New EU green finance requirements will increase demand for better and more comparable ESG data
Currently, buy-side firms tend to view ESG strategies as a competitive differentiator, more than a business requirement or regulatory imperative. That is set to change in Europe.
Before legislative work came to a halt for the recent EU elections, the European Parliament voted through regulations introducing stronger sustainable finance requirements for buy-side firms. When they take effect, most likely between 2020 and 2022, European asset managers will have to disclose how they integrate sustainability risks into their decision-making process.
While certain requirements around climate change already exist across member states, this EU-wide harmonisation marks a step change. The new European Commission and Parliament are widely expected to reboot the EU Action Plan on Sustainable Finance, marking a new cycle of EU rule-making in the area1.
European asset managers are starting to realise they will have to change their procedures and introduce ESG data to ensure they take into account sustainability risks and opportunities. Ultimately, this will drive further demand for ESG data and software solutions as firms prepare for compliance.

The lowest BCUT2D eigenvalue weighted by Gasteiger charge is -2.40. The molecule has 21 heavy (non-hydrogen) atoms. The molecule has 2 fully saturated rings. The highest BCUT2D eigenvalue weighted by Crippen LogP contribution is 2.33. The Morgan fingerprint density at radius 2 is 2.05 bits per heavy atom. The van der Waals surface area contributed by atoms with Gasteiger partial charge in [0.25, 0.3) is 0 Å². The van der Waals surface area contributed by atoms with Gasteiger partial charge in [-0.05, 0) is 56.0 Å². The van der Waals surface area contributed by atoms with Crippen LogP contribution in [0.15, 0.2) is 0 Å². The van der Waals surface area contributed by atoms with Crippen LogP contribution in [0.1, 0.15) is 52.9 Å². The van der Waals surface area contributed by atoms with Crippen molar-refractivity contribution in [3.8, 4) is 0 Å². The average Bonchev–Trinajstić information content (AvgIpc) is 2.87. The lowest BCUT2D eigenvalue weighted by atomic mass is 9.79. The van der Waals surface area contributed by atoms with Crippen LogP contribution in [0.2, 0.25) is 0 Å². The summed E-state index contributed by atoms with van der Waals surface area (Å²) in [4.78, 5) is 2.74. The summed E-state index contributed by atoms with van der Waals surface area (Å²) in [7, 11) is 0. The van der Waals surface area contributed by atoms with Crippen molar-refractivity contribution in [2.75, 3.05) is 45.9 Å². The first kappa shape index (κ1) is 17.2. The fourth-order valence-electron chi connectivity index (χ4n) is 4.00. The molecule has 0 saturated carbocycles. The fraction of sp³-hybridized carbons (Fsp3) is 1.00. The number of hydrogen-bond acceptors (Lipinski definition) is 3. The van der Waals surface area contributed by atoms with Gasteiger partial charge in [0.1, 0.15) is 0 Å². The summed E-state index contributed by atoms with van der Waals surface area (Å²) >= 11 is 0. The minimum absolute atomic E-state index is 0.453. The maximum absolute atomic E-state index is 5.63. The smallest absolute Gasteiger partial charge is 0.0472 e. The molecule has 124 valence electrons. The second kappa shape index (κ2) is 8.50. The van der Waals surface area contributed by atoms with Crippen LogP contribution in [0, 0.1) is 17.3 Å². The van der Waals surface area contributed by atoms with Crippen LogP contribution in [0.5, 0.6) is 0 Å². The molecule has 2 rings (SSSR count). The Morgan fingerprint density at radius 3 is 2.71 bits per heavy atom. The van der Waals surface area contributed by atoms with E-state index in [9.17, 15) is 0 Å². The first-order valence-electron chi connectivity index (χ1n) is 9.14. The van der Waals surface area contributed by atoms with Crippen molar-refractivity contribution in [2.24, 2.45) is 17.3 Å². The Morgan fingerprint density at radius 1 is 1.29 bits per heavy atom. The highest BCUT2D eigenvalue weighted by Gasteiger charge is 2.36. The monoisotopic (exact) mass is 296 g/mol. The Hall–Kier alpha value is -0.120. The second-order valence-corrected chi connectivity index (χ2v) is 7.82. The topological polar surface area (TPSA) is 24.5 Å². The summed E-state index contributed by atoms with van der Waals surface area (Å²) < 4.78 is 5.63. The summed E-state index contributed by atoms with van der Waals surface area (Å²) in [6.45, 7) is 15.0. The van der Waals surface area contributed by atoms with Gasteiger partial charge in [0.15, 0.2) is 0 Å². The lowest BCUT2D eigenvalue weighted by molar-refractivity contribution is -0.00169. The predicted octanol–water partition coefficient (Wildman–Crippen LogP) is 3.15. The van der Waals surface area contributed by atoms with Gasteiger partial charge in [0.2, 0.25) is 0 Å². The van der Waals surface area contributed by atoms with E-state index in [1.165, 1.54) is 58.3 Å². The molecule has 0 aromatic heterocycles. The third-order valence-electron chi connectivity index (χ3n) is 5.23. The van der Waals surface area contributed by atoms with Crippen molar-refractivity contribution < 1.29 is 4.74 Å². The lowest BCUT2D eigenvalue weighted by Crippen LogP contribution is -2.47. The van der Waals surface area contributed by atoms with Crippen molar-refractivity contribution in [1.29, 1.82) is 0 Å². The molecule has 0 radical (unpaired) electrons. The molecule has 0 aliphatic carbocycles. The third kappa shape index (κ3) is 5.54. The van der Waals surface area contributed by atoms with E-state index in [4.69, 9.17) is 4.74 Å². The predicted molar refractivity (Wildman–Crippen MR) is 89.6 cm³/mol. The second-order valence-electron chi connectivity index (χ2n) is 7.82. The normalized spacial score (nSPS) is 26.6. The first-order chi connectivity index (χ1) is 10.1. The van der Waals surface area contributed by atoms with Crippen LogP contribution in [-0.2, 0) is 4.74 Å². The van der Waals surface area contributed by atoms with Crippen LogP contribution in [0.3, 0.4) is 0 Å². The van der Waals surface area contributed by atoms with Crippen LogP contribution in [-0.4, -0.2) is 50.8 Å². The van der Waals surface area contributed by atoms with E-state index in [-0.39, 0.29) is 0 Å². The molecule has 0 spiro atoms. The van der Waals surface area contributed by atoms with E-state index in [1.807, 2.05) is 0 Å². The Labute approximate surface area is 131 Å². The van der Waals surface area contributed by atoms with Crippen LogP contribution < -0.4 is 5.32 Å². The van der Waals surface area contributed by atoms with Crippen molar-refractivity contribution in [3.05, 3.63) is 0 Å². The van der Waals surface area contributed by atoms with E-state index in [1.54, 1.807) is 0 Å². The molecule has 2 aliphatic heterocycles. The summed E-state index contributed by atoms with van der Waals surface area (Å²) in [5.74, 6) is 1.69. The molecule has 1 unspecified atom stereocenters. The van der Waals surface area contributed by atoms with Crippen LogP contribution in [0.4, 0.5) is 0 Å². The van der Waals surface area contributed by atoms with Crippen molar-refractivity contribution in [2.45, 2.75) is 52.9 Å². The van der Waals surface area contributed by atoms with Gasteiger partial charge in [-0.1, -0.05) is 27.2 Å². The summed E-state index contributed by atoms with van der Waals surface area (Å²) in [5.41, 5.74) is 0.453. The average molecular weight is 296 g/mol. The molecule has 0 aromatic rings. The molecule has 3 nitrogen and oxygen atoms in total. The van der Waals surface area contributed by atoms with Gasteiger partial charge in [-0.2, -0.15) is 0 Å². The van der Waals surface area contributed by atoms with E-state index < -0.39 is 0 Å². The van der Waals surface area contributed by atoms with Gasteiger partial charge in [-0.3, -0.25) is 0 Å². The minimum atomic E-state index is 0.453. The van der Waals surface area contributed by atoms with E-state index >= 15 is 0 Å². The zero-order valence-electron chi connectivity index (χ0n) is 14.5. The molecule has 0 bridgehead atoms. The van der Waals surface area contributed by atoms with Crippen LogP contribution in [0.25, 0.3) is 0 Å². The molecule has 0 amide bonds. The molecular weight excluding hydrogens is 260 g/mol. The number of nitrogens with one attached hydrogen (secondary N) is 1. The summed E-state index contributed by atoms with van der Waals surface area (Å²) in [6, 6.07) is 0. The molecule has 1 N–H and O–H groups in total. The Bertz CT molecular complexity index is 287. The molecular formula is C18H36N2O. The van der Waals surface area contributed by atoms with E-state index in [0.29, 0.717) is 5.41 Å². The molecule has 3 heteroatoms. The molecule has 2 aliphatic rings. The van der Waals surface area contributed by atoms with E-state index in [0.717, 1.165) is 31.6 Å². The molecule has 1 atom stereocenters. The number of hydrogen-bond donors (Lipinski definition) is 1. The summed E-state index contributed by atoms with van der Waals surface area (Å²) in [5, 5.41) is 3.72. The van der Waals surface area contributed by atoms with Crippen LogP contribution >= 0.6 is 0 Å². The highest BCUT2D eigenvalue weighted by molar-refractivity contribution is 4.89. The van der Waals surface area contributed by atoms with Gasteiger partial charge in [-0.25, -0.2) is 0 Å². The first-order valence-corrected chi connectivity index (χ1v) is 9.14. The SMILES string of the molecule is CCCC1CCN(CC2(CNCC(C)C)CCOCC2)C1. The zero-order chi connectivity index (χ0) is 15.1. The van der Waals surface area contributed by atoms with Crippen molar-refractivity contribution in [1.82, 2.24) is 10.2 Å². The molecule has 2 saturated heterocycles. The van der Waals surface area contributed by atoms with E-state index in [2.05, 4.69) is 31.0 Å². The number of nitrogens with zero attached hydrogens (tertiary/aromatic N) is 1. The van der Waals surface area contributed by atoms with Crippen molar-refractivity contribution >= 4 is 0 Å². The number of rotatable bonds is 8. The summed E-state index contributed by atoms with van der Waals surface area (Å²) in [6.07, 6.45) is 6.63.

The two new regulations form part of wider a push to integrate ESG considerations into financial law. Concretely, the new rules require asset managers to disclose2:
● procedures they have in place to integrate environmental and social risks into their investment and advisory process;
● the extent to which those risks might impact on the profitability of the investment;
● where institutional investors claim to be pursuing a ‘green’ strategy, information on how this is implemented and the sustainability or climate impact of their products and portfolios.
Earlier this year, Verena Ross, executive director at the European Securities and Markets Authority (ESMA), outlined how the authority has been given the power to draft rules to flesh out the obligations, and ensure convergence and harmonisation of the required disclosures3. She noted that the timeline is quite tight, as most of the requirements must be drafted within 12 months of the formal entry into force of the new disclosure regulation, which is expected just after the summer.
In parallel, the existing EU Benchmark Regulation has also been amended to introduce two new types of benchmarks4:
● climate-transition benchmarks, which will offer a low-carbon alternative to the commonly used benchmarks; and
● EU Paris-aligned benchmarks, which bring investment portfolios in line with the Paris Agreement goal to limit the global temperature increase to 1.5oC above pre-industrial levels.
Benchmark providers will be required to explain how ESG factors are reflected and disclose how data is used in their selection criteria, in the hope that clarity on methodologies will encourage investor confidence and inform their decisions.
How to prepare
A lack of standardised data is the most prominent challenges that asset managers are facing, as they seek to integrate sustainability.